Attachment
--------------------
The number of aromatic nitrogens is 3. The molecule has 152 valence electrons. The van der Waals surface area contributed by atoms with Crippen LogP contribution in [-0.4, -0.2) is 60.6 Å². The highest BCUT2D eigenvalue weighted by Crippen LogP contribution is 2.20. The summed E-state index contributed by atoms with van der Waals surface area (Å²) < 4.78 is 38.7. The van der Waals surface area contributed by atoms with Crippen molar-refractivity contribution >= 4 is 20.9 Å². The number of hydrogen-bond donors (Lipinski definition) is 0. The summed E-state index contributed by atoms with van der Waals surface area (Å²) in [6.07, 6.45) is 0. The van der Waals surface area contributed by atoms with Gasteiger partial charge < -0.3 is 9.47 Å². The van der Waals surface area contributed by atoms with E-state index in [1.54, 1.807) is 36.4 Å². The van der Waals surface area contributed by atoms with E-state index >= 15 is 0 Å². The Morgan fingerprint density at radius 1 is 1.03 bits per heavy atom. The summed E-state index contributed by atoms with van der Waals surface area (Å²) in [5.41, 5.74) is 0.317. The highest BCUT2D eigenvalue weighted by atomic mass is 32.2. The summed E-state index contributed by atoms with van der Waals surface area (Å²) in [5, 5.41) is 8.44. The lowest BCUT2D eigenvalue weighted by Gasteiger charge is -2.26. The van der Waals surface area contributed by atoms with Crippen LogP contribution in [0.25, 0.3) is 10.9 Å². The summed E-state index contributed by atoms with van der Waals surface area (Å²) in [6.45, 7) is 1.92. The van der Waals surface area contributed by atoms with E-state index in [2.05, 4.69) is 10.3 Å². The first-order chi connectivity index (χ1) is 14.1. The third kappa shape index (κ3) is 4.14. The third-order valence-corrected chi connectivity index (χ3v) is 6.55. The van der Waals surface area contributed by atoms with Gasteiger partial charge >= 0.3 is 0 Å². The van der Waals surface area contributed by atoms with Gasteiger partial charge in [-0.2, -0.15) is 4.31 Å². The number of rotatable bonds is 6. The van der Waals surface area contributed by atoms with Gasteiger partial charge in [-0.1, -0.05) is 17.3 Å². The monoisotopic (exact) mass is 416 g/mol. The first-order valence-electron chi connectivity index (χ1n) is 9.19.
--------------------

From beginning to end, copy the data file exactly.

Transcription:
The number of aromatic nitrogens is 3. The molecule has 152 valence electrons. The van der Waals surface area contributed by atoms with Crippen LogP contribution in [-0.4, -0.2) is 60.6 Å². The highest BCUT2D eigenvalue weighted by Crippen LogP contribution is 2.20. The summed E-state index contributed by atoms with van der Waals surface area (Å²) < 4.78 is 38.7. The van der Waals surface area contributed by atoms with Crippen molar-refractivity contribution >= 4 is 20.9 Å². The number of hydrogen-bond donors (Lipinski definition) is 0. The summed E-state index contributed by atoms with van der Waals surface area (Å²) in [6.07, 6.45) is 0. The van der Waals surface area contributed by atoms with Gasteiger partial charge < -0.3 is 9.47 Å². The van der Waals surface area contributed by atoms with E-state index in [1.54, 1.807) is 36.4 Å². The van der Waals surface area contributed by atoms with E-state index >= 15 is 0 Å². The Morgan fingerprint density at radius 1 is 1.03 bits per heavy atom. The summed E-state index contributed by atoms with van der Waals surface area (Å²) in [5.41, 5.74) is 0.317. The highest BCUT2D eigenvalue weighted by atomic mass is 32.2. The summed E-state index contributed by atoms with van der Waals surface area (Å²) in [5, 5.41) is 8.44. The lowest BCUT2D eigenvalue weighted by Gasteiger charge is -2.26. The van der Waals surface area contributed by atoms with Crippen LogP contribution in [0.25, 0.3) is 10.9 Å². The summed E-state index contributed by atoms with van der Waals surface area (Å²) in [6.45, 7) is 1.92. The van der Waals surface area contributed by atoms with E-state index in [2.05, 4.69) is 10.3 Å². The first-order chi connectivity index (χ1) is 14.1. The third kappa shape index (κ3) is 4.14. The third-order valence-corrected chi connectivity index (χ3v) is 6.55. The van der Waals surface area contributed by atoms with Gasteiger partial charge >= 0.3 is 0 Å². The van der Waals surface area contributed by atoms with Gasteiger partial charge in [-0.2, -0.15) is 4.31 Å². The number of rotatable bonds is 6. The van der Waals surface area contributed by atoms with Gasteiger partial charge in [-0.1, -0.05) is 17.3 Å². The monoisotopic (exact) mass is 416 g/mol. The first-order valence-electron chi connectivity index (χ1n) is 9.19.